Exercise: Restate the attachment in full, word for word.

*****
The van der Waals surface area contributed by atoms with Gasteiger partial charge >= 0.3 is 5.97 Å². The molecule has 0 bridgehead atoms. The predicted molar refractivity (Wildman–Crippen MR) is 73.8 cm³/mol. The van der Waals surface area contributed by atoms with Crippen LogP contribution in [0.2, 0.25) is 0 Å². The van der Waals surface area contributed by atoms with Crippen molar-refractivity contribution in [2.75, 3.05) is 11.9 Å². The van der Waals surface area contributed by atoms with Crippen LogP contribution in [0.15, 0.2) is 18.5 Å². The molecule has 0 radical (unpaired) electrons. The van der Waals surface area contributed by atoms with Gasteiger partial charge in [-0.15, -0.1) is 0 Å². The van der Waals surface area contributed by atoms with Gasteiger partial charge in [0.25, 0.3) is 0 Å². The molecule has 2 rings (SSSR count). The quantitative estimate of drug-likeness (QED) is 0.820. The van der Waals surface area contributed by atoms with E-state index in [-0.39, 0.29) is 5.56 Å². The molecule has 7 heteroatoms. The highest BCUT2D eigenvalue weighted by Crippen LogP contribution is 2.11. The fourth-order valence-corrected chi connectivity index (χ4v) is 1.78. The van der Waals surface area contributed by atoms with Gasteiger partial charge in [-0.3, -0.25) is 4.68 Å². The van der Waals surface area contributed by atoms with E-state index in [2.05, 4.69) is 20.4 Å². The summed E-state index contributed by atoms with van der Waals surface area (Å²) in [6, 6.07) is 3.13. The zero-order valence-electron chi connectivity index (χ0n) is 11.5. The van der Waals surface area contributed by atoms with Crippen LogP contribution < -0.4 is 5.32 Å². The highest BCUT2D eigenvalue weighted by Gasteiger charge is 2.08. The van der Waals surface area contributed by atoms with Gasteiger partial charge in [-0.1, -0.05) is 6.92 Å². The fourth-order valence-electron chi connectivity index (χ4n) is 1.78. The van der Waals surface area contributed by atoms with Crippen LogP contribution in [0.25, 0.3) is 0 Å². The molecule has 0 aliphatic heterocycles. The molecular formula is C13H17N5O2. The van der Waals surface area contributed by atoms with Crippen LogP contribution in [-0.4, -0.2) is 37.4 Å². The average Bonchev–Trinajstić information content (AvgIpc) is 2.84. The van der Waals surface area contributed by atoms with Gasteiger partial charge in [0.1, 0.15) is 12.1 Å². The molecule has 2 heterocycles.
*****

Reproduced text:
The van der Waals surface area contributed by atoms with Gasteiger partial charge >= 0.3 is 5.97 Å². The molecule has 0 bridgehead atoms. The predicted molar refractivity (Wildman–Crippen MR) is 73.8 cm³/mol. The van der Waals surface area contributed by atoms with Crippen LogP contribution in [0.2, 0.25) is 0 Å². The van der Waals surface area contributed by atoms with Crippen molar-refractivity contribution in [2.75, 3.05) is 11.9 Å². The van der Waals surface area contributed by atoms with Crippen LogP contribution in [0.15, 0.2) is 18.5 Å². The molecule has 0 radical (unpaired) electrons. The van der Waals surface area contributed by atoms with Gasteiger partial charge in [-0.15, -0.1) is 0 Å². The van der Waals surface area contributed by atoms with Gasteiger partial charge in [0.25, 0.3) is 0 Å². The molecule has 2 rings (SSSR count). The quantitative estimate of drug-likeness (QED) is 0.820. The van der Waals surface area contributed by atoms with E-state index in [-0.39, 0.29) is 5.56 Å². The molecule has 7 heteroatoms. The highest BCUT2D eigenvalue weighted by Crippen LogP contribution is 2.11. The fourth-order valence-corrected chi connectivity index (χ4v) is 1.78. The van der Waals surface area contributed by atoms with Gasteiger partial charge in [-0.3, -0.25) is 4.68 Å². The van der Waals surface area contributed by atoms with E-state index in [2.05, 4.69) is 20.4 Å². The summed E-state index contributed by atoms with van der Waals surface area (Å²) in [6, 6.07) is 3.13. The zero-order valence-electron chi connectivity index (χ0n) is 11.5. The van der Waals surface area contributed by atoms with Crippen LogP contribution < -0.4 is 5.32 Å². The highest BCUT2D eigenvalue weighted by Gasteiger charge is 2.08. The van der Waals surface area contributed by atoms with Gasteiger partial charge in [-0.1, -0.05) is 6.92 Å². The fourth-order valence-electron chi connectivity index (χ4n) is 1.78. The van der Waals surface area contributed by atoms with Crippen LogP contribution in [0.25, 0.3) is 0 Å². The molecule has 0 aliphatic heterocycles. The molecular formula is C13H17N5O2. The van der Waals surface area contributed by atoms with Crippen LogP contribution in [-0.4, -0.2) is 37.4 Å². The average Bonchev–Trinajstić information content (AvgIpc) is 2.84. The van der Waals surface area contributed by atoms with Gasteiger partial charge in [0.1, 0.15) is 12.1 Å². The molecule has 2 heterocycles.